Add the columns one by one, add the rows, then add the diagonals. What do you notice?

Add the numbers in the squares at the corners of each parallelogram shown. What do you notice? Yes, so far all these totals have been 34.

In addition the diagram with the two parallelograms has 4-fold rotational symmetry so there is a lot of mathematics in this supermagic square.

This is Albrecht Durer’s supermagic square from his famous engraving Melencolia dated 1514. Can you see it at the top right hand corner of the engraving under the bell? It has many more special properties.

Now investigate the totals of different sets of 4 numbers chosen from this magic square and draw diagrams like the one given above. Can you find 10 diagrams and, for each one, describe the quadrilaterals you draw and describe the symmetries in the diagram.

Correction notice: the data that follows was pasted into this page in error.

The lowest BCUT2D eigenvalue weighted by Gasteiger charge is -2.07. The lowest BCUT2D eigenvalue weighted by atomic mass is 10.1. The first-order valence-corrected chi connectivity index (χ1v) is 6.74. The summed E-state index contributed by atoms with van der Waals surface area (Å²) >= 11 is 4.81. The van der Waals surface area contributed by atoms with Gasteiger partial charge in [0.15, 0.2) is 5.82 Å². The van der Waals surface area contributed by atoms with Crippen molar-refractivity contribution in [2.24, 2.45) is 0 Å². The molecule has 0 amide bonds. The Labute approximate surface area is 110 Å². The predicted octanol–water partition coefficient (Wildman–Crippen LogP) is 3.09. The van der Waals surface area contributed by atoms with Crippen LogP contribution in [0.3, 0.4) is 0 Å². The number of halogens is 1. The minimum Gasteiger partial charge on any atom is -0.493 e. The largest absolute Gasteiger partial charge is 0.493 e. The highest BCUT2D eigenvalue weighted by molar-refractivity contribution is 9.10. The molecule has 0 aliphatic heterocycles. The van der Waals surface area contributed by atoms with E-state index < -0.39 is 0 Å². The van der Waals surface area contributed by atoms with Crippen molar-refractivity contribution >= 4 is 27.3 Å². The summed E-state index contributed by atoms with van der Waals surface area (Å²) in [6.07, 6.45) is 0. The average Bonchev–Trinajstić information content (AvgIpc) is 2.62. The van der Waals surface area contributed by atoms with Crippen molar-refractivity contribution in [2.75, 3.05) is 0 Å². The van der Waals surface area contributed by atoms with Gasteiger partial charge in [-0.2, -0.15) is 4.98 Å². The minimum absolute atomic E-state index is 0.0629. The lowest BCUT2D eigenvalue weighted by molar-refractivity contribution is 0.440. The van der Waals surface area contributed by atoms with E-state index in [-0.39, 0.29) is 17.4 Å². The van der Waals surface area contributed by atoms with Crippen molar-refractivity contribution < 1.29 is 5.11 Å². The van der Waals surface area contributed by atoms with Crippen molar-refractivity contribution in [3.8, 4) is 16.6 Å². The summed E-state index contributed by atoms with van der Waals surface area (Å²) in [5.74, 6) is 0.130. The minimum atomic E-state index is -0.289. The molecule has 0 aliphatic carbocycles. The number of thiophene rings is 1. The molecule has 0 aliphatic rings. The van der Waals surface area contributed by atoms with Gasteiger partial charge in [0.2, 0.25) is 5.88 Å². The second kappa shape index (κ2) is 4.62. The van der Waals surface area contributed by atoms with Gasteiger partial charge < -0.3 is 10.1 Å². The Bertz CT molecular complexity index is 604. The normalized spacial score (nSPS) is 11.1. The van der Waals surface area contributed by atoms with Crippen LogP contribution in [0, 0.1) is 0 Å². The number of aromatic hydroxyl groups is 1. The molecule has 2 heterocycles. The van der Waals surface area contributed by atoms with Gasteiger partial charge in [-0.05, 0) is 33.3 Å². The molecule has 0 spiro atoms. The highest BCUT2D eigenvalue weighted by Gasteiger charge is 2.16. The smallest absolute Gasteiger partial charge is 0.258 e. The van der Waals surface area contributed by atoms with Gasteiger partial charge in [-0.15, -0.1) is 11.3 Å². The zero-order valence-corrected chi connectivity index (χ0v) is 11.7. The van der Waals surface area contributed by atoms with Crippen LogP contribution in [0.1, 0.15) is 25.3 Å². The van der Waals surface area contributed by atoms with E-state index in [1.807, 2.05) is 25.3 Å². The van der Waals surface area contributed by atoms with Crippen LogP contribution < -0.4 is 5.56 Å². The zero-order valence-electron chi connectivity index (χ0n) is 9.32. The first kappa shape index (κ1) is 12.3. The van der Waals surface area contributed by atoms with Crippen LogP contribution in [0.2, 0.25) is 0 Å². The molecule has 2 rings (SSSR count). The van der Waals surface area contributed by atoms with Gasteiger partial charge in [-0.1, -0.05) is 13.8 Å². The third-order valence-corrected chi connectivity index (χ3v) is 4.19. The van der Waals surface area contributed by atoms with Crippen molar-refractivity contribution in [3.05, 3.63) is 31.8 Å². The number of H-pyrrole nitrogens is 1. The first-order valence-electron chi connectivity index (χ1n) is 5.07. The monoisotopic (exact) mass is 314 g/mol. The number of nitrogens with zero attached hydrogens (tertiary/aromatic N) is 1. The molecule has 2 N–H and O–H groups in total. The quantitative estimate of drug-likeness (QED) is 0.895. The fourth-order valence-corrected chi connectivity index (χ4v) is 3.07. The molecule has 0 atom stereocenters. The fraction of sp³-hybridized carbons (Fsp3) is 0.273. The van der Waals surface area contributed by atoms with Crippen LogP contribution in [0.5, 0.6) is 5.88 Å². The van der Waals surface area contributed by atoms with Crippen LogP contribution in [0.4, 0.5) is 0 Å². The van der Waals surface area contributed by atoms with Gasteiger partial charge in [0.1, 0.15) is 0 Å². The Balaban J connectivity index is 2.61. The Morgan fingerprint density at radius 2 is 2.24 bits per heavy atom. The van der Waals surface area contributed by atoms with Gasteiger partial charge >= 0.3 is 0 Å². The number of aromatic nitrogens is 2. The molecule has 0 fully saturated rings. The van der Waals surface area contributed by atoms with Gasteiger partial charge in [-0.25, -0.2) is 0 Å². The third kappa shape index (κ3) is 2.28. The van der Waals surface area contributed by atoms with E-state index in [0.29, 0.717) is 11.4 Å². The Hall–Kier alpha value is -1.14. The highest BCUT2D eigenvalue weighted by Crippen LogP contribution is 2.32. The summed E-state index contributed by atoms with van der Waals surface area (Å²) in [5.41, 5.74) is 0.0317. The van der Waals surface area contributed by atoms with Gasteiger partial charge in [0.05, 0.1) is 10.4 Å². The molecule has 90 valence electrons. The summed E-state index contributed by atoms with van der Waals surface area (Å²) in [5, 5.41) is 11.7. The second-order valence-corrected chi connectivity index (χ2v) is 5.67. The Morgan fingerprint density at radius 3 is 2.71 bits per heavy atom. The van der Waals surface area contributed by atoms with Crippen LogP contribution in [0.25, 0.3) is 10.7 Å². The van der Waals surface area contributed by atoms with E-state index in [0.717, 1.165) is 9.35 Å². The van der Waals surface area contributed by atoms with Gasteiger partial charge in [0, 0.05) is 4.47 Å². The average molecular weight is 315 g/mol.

A friend visited a school in Denmark and photographed this seat in the playground.

What is the same and what is different about the magic square on the seat from Durer’s magic square?

Click here to download the DURER’S MAGIC SQUARE worksheet.

Click here to download the DURER’S MAGIC SQUARE Inclusion and Home Learning Guide.

Click here for the Notes for Teachers.

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